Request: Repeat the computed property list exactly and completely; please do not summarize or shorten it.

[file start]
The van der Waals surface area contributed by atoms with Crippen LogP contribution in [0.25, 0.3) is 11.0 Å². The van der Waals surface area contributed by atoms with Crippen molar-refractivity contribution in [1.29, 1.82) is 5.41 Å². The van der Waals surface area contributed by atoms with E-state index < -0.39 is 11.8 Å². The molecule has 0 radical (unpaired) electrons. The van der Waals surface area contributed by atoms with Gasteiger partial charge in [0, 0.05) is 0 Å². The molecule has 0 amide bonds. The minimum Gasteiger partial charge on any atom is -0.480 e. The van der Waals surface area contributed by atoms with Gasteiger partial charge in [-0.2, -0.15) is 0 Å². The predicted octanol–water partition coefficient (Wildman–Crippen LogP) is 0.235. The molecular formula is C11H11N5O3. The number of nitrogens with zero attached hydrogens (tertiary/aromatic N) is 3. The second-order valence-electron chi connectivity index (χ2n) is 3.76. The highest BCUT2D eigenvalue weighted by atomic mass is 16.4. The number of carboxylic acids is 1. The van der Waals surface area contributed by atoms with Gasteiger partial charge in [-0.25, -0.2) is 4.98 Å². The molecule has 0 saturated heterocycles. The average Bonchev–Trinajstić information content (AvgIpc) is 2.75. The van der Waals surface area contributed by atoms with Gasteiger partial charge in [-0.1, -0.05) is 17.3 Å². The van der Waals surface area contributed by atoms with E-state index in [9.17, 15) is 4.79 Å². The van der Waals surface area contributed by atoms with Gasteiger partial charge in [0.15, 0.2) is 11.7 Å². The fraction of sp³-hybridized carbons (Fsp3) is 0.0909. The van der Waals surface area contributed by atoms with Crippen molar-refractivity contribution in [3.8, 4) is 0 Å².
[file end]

The van der Waals surface area contributed by atoms with Crippen LogP contribution in [0.25, 0.3) is 11.0 Å². The van der Waals surface area contributed by atoms with Crippen molar-refractivity contribution in [1.29, 1.82) is 5.41 Å². The van der Waals surface area contributed by atoms with E-state index < -0.39 is 11.8 Å². The molecule has 0 radical (unpaired) electrons. The van der Waals surface area contributed by atoms with Gasteiger partial charge in [0, 0.05) is 0 Å². The molecule has 0 amide bonds. The minimum Gasteiger partial charge on any atom is -0.480 e. The van der Waals surface area contributed by atoms with Gasteiger partial charge in [-0.2, -0.15) is 0 Å². The predicted octanol–water partition coefficient (Wildman–Crippen LogP) is 0.235. The molecular formula is C11H11N5O3. The number of nitrogens with zero attached hydrogens (tertiary/aromatic N) is 3. The second-order valence-electron chi connectivity index (χ2n) is 3.76. The highest BCUT2D eigenvalue weighted by atomic mass is 16.4. The number of carboxylic acids is 1. The van der Waals surface area contributed by atoms with Gasteiger partial charge in [-0.25, -0.2) is 4.98 Å². The molecule has 0 saturated heterocycles. The average Bonchev–Trinajstić information content (AvgIpc) is 2.75. The van der Waals surface area contributed by atoms with Gasteiger partial charge in [-0.1, -0.05) is 17.3 Å². The van der Waals surface area contributed by atoms with E-state index in [9.17, 15) is 4.79 Å². The van der Waals surface area contributed by atoms with Gasteiger partial charge in [0.15, 0.2) is 11.7 Å². The fraction of sp³-hybridized carbons (Fsp3) is 0.0909. The van der Waals surface area contributed by atoms with Crippen molar-refractivity contribution in [3.8, 4) is 0 Å².